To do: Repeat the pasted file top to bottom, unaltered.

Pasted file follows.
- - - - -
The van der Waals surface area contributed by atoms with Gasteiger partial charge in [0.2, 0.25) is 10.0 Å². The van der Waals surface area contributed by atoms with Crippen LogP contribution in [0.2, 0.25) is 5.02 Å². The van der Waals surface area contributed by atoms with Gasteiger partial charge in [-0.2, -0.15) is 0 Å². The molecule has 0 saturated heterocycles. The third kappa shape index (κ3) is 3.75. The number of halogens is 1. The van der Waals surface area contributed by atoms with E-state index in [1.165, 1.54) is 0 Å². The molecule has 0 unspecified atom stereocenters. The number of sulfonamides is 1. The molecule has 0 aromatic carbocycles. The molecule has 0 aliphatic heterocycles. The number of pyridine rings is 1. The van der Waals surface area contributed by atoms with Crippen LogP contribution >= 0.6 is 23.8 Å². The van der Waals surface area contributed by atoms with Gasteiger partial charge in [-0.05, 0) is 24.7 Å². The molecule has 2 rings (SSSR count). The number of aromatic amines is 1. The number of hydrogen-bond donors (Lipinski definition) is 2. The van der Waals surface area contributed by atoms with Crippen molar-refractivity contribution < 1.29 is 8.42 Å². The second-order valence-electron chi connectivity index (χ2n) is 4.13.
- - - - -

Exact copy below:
The van der Waals surface area contributed by atoms with Gasteiger partial charge in [0.2, 0.25) is 10.0 Å². The van der Waals surface area contributed by atoms with Crippen LogP contribution in [0.2, 0.25) is 5.02 Å². The van der Waals surface area contributed by atoms with Gasteiger partial charge in [-0.2, -0.15) is 0 Å². The molecule has 0 saturated heterocycles. The third kappa shape index (κ3) is 3.75. The number of halogens is 1. The van der Waals surface area contributed by atoms with E-state index in [1.165, 1.54) is 0 Å². The molecule has 0 unspecified atom stereocenters. The number of sulfonamides is 1. The molecule has 0 aromatic carbocycles. The molecule has 0 aliphatic heterocycles. The number of pyridine rings is 1. The van der Waals surface area contributed by atoms with Crippen LogP contribution >= 0.6 is 23.8 Å². The van der Waals surface area contributed by atoms with Gasteiger partial charge in [-0.05, 0) is 24.7 Å². The molecule has 2 rings (SSSR count). The number of aromatic amines is 1. The number of hydrogen-bond donors (Lipinski definition) is 2. The van der Waals surface area contributed by atoms with Crippen molar-refractivity contribution < 1.29 is 8.42 Å². The second-order valence-electron chi connectivity index (χ2n) is 4.13.